Monday, May 19, 2008

Monday and Cooler, Gardening and Peace

The weather has finally returned to normal and it is deliciously cool. After last week's heat wave it seemed almost silly to put on an overshirt and knitted hat last evening while I was watching tv, but that was necessary.

Yesterday, my young friend took pictures of my backyard. Clearly the roses and poppies enjoyed the hot weather as well as all the water that various friends kindly poured on them. These Oriental Poppies are being grown as ornamentals and not as a cash crop!

I associate poppies with Memorials after war. There are fields of red poppies in Ukraine growing where bitter battles were fought in World War II and soldiers died in massive numbers. They are blood poppies, truly and sacred as are the poppies that grow in Flanders Field, "amid the crosses row on row."

While the seeds have culinary uses and the pods are ornamental and can be used in arrangements, I no longer make wreaths and arrangements and I buy my food seed, so they probably will not last long enough to go to seed. My friend who planted them for me suggested that they would be good for pressing. That is probably true. Perhaps I will try to press or dry a few.

The pods would be appropriate for a memorial wreath. I began one a few years ago and put the names of all the ancestors who had fought in wars on the wreath along with the wars that they fought in.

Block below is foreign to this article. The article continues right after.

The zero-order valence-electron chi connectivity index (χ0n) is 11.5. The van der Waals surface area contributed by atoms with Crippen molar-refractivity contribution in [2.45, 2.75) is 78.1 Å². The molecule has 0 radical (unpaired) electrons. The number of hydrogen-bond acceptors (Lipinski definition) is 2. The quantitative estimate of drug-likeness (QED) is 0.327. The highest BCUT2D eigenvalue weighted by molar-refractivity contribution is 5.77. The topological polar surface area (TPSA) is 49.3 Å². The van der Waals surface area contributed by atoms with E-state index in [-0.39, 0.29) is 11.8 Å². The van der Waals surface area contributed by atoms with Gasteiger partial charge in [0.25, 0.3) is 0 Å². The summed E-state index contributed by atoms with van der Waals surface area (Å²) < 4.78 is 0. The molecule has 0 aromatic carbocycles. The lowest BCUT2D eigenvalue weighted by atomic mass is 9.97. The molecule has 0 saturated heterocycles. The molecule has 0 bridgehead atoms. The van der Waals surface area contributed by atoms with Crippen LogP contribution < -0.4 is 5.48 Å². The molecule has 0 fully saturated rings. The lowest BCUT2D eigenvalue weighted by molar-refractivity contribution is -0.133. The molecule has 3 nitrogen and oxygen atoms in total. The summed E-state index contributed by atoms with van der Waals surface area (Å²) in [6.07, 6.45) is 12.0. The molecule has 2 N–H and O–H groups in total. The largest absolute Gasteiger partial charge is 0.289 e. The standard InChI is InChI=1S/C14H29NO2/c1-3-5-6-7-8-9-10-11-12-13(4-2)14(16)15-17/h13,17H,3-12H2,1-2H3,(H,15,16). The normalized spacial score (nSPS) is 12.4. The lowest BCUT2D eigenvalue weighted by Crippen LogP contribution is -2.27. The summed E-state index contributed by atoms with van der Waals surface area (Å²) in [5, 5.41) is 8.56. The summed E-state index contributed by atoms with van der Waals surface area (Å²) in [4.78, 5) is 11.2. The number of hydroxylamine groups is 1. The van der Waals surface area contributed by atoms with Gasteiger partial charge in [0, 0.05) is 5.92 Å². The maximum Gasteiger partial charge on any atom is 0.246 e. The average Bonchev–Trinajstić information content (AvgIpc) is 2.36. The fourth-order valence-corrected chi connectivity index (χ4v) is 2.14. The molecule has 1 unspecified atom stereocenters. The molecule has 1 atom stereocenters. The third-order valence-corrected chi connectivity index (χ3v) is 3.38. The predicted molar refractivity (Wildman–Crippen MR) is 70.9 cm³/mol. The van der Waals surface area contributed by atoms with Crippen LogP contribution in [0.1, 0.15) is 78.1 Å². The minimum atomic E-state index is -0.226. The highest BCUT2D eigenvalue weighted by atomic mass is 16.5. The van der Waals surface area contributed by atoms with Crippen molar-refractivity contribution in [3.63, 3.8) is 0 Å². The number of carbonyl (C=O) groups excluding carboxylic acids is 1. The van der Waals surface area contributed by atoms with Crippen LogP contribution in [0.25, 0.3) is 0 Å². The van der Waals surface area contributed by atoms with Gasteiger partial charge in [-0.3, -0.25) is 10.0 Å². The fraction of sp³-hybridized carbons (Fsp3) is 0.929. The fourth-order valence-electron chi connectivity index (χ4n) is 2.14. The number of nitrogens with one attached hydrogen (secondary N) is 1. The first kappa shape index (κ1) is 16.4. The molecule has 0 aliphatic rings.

Last week I began Squidoo lens Garden for Peace, which is linked to the right. I will be adding to it as time permits. It is an old interest of mine. Back in the eighties I was one of the plant growers for Common Ground, supplying them with pepper and tomato seedlings.

Before that, when I was an economics major at Stanford, I was interested in taking courses in the Food Research Institute. The building was not accessible and this was long before the ADA. I wonder if I would have been an analyst helping to shape policy about world food issues instead of a seedling grower if those classes had been held in a different building.

Maybe that is why I grew those seedlings and have been interested in seed diversity and related issues for the last twenty years. We do need to conserve and preserve our bio-diversity and cherish the earth on which we live.

There are interesting ethical issues that relate to all of this as well and I was heartened to see an episode of Bill Moyer's Journal several weeks ago that featured David Beckmann and Bread for the World.

If we could feed all the world comfortably wouldn't we be able to build a peaceful world? More later.

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